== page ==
Phil Jackson is officially joining the Knicks' front office
MAR 14, 2014 5:43p ET
Phil Jackson's return to the New York Knicks is a reality.
The man who coached the Bulls and Lakers to a combined 11 NBA titles and was a reserve on the Knicks' 1973 championship team will accept a role in his old team's front office, FOX Sports' Bill Reiter confirmed Friday.
The Knicks released a statement Friday saying there would be a "major announcement" at 11 a.m. Tuesday. Reports of that and Jackson's likely acceptance had already been circling in recent days.
The deal was finalized Friday, Reiter confirmed.
The 68-year-old Jackson reportedly wanted back in the game but didn't want another rigorous head-coaching gig. He has never held a front-office position before, and the task at hand -- reviving a Knicks franchise that is just 26-40 in an unimpressive Eastern Conference this season -- is no easy one.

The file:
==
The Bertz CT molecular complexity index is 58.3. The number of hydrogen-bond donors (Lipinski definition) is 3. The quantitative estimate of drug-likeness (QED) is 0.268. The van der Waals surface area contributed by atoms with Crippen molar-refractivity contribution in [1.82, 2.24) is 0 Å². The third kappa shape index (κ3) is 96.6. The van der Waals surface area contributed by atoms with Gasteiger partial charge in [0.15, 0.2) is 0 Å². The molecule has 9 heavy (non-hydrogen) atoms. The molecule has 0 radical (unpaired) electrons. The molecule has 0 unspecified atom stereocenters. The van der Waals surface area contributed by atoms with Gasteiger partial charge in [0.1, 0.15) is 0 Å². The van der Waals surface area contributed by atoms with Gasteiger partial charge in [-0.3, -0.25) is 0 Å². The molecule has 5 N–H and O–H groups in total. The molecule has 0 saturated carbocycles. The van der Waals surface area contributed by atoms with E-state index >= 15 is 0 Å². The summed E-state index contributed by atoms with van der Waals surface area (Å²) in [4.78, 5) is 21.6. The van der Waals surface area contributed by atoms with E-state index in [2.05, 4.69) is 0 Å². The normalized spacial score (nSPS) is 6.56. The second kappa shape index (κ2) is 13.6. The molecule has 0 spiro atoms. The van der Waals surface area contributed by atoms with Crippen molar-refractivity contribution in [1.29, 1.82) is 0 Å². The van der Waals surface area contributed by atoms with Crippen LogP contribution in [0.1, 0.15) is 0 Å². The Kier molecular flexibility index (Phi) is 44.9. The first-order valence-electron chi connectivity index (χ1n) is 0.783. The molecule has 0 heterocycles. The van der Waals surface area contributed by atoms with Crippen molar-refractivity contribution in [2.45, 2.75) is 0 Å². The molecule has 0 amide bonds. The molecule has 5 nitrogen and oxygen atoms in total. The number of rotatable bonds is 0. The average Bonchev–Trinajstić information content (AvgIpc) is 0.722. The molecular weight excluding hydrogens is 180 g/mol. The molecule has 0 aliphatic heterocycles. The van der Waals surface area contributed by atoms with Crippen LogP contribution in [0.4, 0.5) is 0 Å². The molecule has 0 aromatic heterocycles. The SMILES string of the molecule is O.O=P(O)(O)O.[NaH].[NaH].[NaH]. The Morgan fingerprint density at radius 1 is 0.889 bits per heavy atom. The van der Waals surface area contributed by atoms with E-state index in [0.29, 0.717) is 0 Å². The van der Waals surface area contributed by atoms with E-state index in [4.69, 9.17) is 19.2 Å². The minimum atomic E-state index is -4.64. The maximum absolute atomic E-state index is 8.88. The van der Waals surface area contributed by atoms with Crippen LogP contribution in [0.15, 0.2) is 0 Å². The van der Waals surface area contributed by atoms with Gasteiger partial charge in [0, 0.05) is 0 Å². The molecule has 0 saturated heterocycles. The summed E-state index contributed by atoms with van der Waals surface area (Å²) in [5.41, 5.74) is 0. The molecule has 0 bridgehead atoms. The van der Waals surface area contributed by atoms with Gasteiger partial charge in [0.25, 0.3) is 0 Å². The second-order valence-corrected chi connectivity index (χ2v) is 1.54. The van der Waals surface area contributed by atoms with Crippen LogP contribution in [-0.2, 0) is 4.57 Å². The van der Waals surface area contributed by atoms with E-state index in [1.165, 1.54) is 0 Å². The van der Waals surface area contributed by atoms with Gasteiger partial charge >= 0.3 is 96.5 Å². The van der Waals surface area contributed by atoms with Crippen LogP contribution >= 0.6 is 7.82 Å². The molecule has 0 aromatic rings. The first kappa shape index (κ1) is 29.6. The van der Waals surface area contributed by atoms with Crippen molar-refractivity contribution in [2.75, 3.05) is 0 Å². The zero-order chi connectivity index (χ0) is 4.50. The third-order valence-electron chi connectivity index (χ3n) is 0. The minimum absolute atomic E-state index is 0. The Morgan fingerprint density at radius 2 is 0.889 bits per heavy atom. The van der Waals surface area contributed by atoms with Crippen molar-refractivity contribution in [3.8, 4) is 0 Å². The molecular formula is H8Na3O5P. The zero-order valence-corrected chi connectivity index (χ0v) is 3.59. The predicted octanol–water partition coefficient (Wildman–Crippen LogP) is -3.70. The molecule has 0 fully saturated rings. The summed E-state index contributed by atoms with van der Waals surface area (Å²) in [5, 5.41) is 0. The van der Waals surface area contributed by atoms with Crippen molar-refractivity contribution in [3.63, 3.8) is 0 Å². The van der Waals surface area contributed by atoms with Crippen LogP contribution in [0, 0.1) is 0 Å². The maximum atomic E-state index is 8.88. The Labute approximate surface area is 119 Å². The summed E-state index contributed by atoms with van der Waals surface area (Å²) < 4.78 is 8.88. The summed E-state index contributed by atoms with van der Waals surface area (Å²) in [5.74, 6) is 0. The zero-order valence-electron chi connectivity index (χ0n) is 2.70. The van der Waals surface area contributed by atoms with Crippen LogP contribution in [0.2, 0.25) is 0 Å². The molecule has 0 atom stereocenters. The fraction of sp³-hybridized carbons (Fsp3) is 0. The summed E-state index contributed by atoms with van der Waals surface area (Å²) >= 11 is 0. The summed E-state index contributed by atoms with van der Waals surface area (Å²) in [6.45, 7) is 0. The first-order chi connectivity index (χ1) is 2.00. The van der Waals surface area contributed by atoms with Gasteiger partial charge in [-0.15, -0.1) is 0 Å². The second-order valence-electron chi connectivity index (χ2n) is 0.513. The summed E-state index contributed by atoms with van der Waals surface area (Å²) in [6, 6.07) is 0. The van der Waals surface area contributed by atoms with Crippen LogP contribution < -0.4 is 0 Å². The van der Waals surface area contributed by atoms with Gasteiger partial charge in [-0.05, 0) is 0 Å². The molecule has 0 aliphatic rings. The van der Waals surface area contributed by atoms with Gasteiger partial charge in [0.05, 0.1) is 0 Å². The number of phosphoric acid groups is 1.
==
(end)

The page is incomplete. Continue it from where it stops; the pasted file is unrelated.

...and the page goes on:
On the bright side, even with that languid record, the Knicks are currently just 3.5 games out of the eighth seed in the playoffs in the East.
Jackson played for the Knicks from 1967 to 1978, spending 10 of his 12 professional seasons with New York. He missed the Knicks' 1969-70 championship season due to injury.
Jackson compiled a 1,640-1,155 record in 20 seasons as a head coach for a .704 winning percentage. His teams went 229-104 in the playoffs. He won six titles with Chicago and five in Los Angeles.
The move had been expected for several days, with Knicks star Carmelo Anthony saying earlier in the week that he was told Jackson would be ''coming on board'' with the team, which has not won an NBA championship since 1973. Jackson played for that team.
He has been out of the league and largely out of the public eye since 2011, when he ended his coaching stint with the Los Angeles Lakers. His arrival in New York will likely usher in a new era for the Knicks, who may miss the playoffs this season after winning 54 games a year ago.
Even NBA Commissioner Adam Silver said earlier this week that he wanted to see Jackson back in the game, saying ''the league needs him.''
Apparently, the Knicks felt they needed him as well.
The Associated Press contributed to this report.